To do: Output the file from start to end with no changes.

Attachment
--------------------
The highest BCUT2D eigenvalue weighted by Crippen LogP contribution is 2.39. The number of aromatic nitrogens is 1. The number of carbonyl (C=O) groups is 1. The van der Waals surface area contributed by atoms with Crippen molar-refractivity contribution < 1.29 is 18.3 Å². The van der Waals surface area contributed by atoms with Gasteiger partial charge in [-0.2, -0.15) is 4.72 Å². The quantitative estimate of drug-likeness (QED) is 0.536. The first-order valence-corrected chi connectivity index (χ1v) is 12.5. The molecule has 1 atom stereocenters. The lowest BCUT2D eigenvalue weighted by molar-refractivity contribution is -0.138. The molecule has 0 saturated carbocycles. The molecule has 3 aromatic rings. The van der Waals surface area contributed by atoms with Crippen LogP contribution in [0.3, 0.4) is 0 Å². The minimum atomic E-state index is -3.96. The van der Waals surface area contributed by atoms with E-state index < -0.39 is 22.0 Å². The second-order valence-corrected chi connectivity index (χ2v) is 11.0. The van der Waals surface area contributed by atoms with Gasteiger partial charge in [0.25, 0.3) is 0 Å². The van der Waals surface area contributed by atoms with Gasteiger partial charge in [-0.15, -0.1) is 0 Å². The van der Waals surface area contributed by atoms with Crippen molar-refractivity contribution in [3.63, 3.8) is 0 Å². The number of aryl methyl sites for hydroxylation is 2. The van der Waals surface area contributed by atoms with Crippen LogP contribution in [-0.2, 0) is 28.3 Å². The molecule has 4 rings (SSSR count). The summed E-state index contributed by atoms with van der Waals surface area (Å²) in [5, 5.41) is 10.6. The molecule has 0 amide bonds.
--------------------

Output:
The highest BCUT2D eigenvalue weighted by Crippen LogP contribution is 2.39. The number of aromatic nitrogens is 1. The number of carbonyl (C=O) groups is 1. The van der Waals surface area contributed by atoms with Crippen molar-refractivity contribution < 1.29 is 18.3 Å². The van der Waals surface area contributed by atoms with Gasteiger partial charge in [-0.2, -0.15) is 4.72 Å². The quantitative estimate of drug-likeness (QED) is 0.536. The first-order valence-corrected chi connectivity index (χ1v) is 12.5. The molecule has 1 atom stereocenters. The lowest BCUT2D eigenvalue weighted by molar-refractivity contribution is -0.138. The molecule has 0 saturated carbocycles. The molecule has 3 aromatic rings. The van der Waals surface area contributed by atoms with Crippen LogP contribution in [0.3, 0.4) is 0 Å². The minimum atomic E-state index is -3.96. The van der Waals surface area contributed by atoms with E-state index < -0.39 is 22.0 Å². The second-order valence-corrected chi connectivity index (χ2v) is 11.0. The van der Waals surface area contributed by atoms with Gasteiger partial charge in [0.25, 0.3) is 0 Å². The van der Waals surface area contributed by atoms with Gasteiger partial charge in [-0.15, -0.1) is 0 Å². The van der Waals surface area contributed by atoms with Crippen molar-refractivity contribution in [3.63, 3.8) is 0 Å². The number of aryl methyl sites for hydroxylation is 2. The van der Waals surface area contributed by atoms with Crippen LogP contribution in [-0.2, 0) is 28.3 Å². The molecule has 4 rings (SSSR count). The summed E-state index contributed by atoms with van der Waals surface area (Å²) in [5, 5.41) is 10.6. The molecule has 0 amide bonds.